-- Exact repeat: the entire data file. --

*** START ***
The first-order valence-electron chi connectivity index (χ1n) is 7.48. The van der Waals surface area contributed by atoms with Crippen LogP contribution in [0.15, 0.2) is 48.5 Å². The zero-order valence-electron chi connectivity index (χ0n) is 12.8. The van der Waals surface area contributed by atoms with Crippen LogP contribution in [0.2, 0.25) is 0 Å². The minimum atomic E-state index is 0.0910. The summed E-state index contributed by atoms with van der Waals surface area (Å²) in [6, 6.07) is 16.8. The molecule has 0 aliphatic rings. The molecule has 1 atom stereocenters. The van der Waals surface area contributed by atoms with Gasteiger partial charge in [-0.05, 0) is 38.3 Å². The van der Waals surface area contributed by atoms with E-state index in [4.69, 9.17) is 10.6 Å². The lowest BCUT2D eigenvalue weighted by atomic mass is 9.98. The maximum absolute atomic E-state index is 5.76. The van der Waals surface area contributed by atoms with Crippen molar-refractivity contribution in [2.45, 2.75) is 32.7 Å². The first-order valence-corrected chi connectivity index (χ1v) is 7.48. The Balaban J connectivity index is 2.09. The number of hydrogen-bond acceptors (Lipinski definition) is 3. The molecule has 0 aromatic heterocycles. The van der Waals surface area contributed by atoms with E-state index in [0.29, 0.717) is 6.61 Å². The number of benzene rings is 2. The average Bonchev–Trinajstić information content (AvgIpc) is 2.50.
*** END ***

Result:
The first-order valence-electron chi connectivity index (χ1n) is 7.48. The van der Waals surface area contributed by atoms with Crippen LogP contribution in [0.15, 0.2) is 48.5 Å². The zero-order valence-electron chi connectivity index (χ0n) is 12.8. The van der Waals surface area contributed by atoms with Crippen LogP contribution in [0.2, 0.25) is 0 Å². The minimum atomic E-state index is 0.0910. The summed E-state index contributed by atoms with van der Waals surface area (Å²) in [6, 6.07) is 16.8. The molecule has 0 aliphatic rings. The molecule has 1 atom stereocenters. The van der Waals surface area contributed by atoms with Gasteiger partial charge in [-0.05, 0) is 38.3 Å². The van der Waals surface area contributed by atoms with E-state index in [4.69, 9.17) is 10.6 Å². The lowest BCUT2D eigenvalue weighted by atomic mass is 9.98. The maximum absolute atomic E-state index is 5.76. The van der Waals surface area contributed by atoms with Crippen molar-refractivity contribution in [2.45, 2.75) is 32.7 Å². The first-order valence-corrected chi connectivity index (χ1v) is 7.48. The Balaban J connectivity index is 2.09. The number of hydrogen-bond acceptors (Lipinski definition) is 3. The molecule has 0 aromatic heterocycles. The van der Waals surface area contributed by atoms with E-state index in [0.29, 0.717) is 6.61 Å². The number of benzene rings is 2. The average Bonchev–Trinajstić information content (AvgIpc) is 2.50.